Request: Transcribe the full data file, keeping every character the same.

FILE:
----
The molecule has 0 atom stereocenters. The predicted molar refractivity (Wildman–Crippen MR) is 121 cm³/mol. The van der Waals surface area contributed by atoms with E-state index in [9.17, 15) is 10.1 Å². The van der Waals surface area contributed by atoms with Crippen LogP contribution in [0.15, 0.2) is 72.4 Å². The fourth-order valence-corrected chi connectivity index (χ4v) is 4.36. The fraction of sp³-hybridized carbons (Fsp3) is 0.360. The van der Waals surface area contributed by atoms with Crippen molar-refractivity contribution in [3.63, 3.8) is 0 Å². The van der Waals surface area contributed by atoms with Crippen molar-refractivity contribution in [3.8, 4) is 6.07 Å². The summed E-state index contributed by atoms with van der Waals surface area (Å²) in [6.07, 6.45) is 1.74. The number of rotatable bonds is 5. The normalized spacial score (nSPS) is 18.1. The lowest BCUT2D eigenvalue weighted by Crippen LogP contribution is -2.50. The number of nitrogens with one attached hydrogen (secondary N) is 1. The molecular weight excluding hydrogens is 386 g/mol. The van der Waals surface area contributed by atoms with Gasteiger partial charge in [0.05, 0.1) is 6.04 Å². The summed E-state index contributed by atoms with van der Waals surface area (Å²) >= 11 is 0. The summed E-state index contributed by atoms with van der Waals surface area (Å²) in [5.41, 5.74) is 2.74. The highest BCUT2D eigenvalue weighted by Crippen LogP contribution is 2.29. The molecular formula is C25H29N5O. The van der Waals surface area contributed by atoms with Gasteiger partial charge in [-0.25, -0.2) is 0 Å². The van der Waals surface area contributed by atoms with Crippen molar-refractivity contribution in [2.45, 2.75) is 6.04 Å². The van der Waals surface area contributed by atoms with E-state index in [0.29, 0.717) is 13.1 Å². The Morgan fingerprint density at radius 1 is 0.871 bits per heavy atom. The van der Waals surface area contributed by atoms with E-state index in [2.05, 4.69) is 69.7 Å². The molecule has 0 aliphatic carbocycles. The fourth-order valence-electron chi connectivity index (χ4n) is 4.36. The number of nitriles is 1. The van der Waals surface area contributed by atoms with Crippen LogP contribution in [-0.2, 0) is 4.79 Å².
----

The molecule has 0 atom stereocenters. The predicted molar refractivity (Wildman–Crippen MR) is 121 cm³/mol. The van der Waals surface area contributed by atoms with E-state index in [9.17, 15) is 10.1 Å². The van der Waals surface area contributed by atoms with Crippen LogP contribution in [0.15, 0.2) is 72.4 Å². The fourth-order valence-corrected chi connectivity index (χ4v) is 4.36. The fraction of sp³-hybridized carbons (Fsp3) is 0.360. The van der Waals surface area contributed by atoms with Crippen molar-refractivity contribution in [3.63, 3.8) is 0 Å². The van der Waals surface area contributed by atoms with Crippen molar-refractivity contribution in [3.8, 4) is 6.07 Å². The summed E-state index contributed by atoms with van der Waals surface area (Å²) in [6.07, 6.45) is 1.74. The number of rotatable bonds is 5. The normalized spacial score (nSPS) is 18.1. The lowest BCUT2D eigenvalue weighted by Crippen LogP contribution is -2.50. The number of nitrogens with one attached hydrogen (secondary N) is 1. The molecular weight excluding hydrogens is 386 g/mol. The van der Waals surface area contributed by atoms with Gasteiger partial charge in [0.05, 0.1) is 6.04 Å². The summed E-state index contributed by atoms with van der Waals surface area (Å²) >= 11 is 0. The summed E-state index contributed by atoms with van der Waals surface area (Å²) in [5.41, 5.74) is 2.74. The highest BCUT2D eigenvalue weighted by Crippen LogP contribution is 2.29. The molecular formula is C25H29N5O. The van der Waals surface area contributed by atoms with Gasteiger partial charge in [-0.25, -0.2) is 0 Å². The van der Waals surface area contributed by atoms with Crippen molar-refractivity contribution in [2.45, 2.75) is 6.04 Å². The van der Waals surface area contributed by atoms with E-state index in [0.29, 0.717) is 13.1 Å². The Morgan fingerprint density at radius 1 is 0.871 bits per heavy atom. The van der Waals surface area contributed by atoms with E-state index in [2.05, 4.69) is 69.7 Å². The molecule has 0 aliphatic carbocycles. The fourth-order valence-electron chi connectivity index (χ4n) is 4.36. The number of nitriles is 1. The van der Waals surface area contributed by atoms with Crippen LogP contribution in [-0.2, 0) is 4.79 Å².